Pa.'s ‘Red' Counties Grow Louder in Call for End of Stay-at-Home Order

Some like Bucks County just north of Philadelphia say citizens "have been patient ... now they need to be given the final date so they can prepare for the change."

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Bucks County commissioners and other elected officials pleaded by phone over the weekend with Pennsylvania's health secretary, Dr. Rachel Levine.

They asked that her boss, Gov. Tom Wolf, allow their county the ability to move from the red phase to the yellow phase of reopening. They didn't get a yes.

In nearby Montgomery County, Commissioner Joe Gale first demanded a reopening of the local economy late last week. The lone Republican on the commission reiterated his demand Monday.

A growing chorus of local leaders across Pennsylvania in counties stuck in the "red phase" of the state's coronavirus pandemic lockdown are calling now on Gov. Tom Wolf's administration to provide more clarity or simply get out of the way.

Some said they may defy the state and reopen whether or not they have approval. One local district attorney, Berks County's Don Adams, said he would not prosecute any businesses that violated the state's lockdown orders.

In a survey of all Bucks County state legislators conducted last week by NBC10, two Republican lawmakers said they believed nursing home cases could be excluded from a count used to determine when a county is allowed to reopen.

"While COVID-19 related illnesses and deaths in that population should certainly be included in the overall count, their numbers are not a true indication of 'community spread' and should therefore not be used to determine when to loosen restraints on Bucks County businesses," Rep. Craig Staats, R-145th District, wrote in an email.

"I do believe nursing home and personal care facilities should be counted separately," Rep. Todd Polinchock, R-144th District, wrote. "The healthcare providers should not be counted among them as they still go out into the population. However, most nursing home residents never leave the facility and pose no risk to the general population except to the healthcare providers."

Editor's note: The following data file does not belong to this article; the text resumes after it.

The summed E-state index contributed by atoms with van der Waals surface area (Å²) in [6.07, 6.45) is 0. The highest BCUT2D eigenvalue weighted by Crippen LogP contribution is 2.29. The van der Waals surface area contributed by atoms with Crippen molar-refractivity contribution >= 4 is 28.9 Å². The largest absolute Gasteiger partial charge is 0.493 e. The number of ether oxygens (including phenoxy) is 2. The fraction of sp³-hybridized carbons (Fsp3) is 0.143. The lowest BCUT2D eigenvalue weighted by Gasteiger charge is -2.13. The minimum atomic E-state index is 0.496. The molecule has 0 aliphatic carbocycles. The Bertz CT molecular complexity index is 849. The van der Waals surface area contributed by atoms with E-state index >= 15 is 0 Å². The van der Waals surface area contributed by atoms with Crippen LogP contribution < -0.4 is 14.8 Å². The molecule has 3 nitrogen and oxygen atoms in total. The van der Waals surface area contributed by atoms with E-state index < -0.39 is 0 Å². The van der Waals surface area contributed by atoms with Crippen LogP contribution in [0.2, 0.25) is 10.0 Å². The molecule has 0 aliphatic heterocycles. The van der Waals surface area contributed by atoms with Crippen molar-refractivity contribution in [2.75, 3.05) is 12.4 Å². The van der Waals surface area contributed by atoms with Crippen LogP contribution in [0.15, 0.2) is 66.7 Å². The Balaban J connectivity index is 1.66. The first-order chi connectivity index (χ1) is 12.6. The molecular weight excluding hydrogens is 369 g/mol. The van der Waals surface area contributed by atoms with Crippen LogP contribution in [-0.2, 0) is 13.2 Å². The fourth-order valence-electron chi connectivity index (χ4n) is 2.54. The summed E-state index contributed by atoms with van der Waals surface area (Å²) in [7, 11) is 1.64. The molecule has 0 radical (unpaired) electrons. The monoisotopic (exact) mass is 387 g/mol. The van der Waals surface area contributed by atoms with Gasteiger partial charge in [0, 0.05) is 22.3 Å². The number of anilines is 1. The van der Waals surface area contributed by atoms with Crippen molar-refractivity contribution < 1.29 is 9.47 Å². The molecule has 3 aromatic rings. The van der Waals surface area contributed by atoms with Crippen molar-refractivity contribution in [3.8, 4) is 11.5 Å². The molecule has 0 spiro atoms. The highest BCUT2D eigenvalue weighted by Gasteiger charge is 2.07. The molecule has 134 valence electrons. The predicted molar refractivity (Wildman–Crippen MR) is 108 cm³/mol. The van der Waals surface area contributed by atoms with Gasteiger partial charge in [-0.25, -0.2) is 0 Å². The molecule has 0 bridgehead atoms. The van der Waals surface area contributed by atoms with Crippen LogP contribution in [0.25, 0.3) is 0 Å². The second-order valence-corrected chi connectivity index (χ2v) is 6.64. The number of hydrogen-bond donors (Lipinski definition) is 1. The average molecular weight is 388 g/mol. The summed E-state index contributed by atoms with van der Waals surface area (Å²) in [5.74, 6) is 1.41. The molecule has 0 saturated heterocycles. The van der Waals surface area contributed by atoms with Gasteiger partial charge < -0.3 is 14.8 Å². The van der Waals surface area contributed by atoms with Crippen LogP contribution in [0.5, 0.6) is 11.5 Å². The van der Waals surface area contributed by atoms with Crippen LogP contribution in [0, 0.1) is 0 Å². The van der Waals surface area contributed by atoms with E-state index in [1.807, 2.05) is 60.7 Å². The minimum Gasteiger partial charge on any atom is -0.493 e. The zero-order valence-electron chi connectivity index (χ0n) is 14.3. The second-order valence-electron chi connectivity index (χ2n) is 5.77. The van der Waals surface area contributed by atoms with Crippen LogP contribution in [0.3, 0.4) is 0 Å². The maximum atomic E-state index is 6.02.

Some legislators, however, disagreed with keeping nursing home counts separate, and no formal legislation has been introduced that would force the Wolf administration to count coronavirus cases any particular way.

Wolf on Monday angrily decried any rebellion from Pennsylvania's unified front against the coronavirus pandemic. He even threatened to delay or withhold funding to counties that ignore his order.

Still, the 30 counties that remain in the state's red phase without any definite date for moving to the yellow phase -- which allows for a limited reopening -- want something concrete.

"We are looking forward to hearing back from the governor's office by Wednesday, May 13, on a future date that Bucks County can move to the 'yellow phase' of reopening with the 37 other counties in the state that have already done so," Bucks County Commissioner Gene DiGirolamo said.

Here's a look at what counties in the Philadelphia region and beyond have said publicly:

Bucks: Held a Skype call with Levine "pressing their case for the county to be moved into the yellow reopening phase."

Berks: "Berks County Commissioners are going to secure input from Healthcare professionals, the Chamber Alliance and other business groups to develop a responsible and safe plan to reopen businesses in Berks County."

Montgomery: Gale, the lone Republican county commissioner, went off last week and called for a reopening and more to be done about long-term care. The county's two Democratic commissioners do not agree with him about reopening.

Lebanon and Schuylkill counties: State lawmakers, county commissioners and others in both counties sent letters to Wolf saying they planned to move from yellow to red on May 15.

Franklin, Lancaster and Dauphin: Officials have indicated they plan to lift pandemic restrictions on their own beginning this week.

The following counties' plans, according to NBC affiliate, WGAL:

Adams: Requesting immediate move from red to yellow.

Cumberland: Exploring options to move the county to the yellow phase.

Dauphin: Plans to move to yellow on Friday, May 15.

Franklin: Plans to move to yellow on Friday, May 15.

Juniata: Demanding to reopen Friday.

Mifflin: Demanding to reopen Friday.

Perry: Urging the governor to move them to the yellow phase.

York: Requesting immediate move to the yellow phase.

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